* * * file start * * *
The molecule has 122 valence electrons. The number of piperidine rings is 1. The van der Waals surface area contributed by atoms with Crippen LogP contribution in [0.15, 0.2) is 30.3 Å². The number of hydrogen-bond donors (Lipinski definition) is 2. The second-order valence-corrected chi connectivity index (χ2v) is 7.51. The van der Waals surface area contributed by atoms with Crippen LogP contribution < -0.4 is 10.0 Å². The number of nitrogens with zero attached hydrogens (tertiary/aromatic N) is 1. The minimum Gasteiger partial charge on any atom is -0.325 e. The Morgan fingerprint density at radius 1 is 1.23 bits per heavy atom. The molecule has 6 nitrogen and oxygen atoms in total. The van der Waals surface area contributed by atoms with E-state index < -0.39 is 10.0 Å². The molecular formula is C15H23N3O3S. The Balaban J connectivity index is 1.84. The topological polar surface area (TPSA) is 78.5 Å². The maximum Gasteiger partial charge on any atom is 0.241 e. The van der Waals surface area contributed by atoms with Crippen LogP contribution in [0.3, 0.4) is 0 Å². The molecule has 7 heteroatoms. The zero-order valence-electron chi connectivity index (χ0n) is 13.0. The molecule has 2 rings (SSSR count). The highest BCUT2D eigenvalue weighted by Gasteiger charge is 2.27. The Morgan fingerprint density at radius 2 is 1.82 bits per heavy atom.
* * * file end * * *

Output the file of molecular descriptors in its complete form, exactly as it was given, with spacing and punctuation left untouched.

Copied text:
The molecule has 122 valence electrons. The number of piperidine rings is 1. The van der Waals surface area contributed by atoms with Crippen LogP contribution in [0.15, 0.2) is 30.3 Å². The number of hydrogen-bond donors (Lipinski definition) is 2. The second-order valence-corrected chi connectivity index (χ2v) is 7.51. The van der Waals surface area contributed by atoms with Crippen LogP contribution < -0.4 is 10.0 Å². The number of nitrogens with zero attached hydrogens (tertiary/aromatic N) is 1. The minimum Gasteiger partial charge on any atom is -0.325 e. The Morgan fingerprint density at radius 1 is 1.23 bits per heavy atom. The molecule has 6 nitrogen and oxygen atoms in total. The van der Waals surface area contributed by atoms with E-state index < -0.39 is 10.0 Å². The molecular formula is C15H23N3O3S. The Balaban J connectivity index is 1.84. The topological polar surface area (TPSA) is 78.5 Å². The maximum Gasteiger partial charge on any atom is 0.241 e. The van der Waals surface area contributed by atoms with Crippen LogP contribution in [0.3, 0.4) is 0 Å². The molecule has 7 heteroatoms. The zero-order valence-electron chi connectivity index (χ0n) is 13.0. The molecule has 2 rings (SSSR count). The highest BCUT2D eigenvalue weighted by Gasteiger charge is 2.27. The Morgan fingerprint density at radius 2 is 1.82 bits per heavy atom.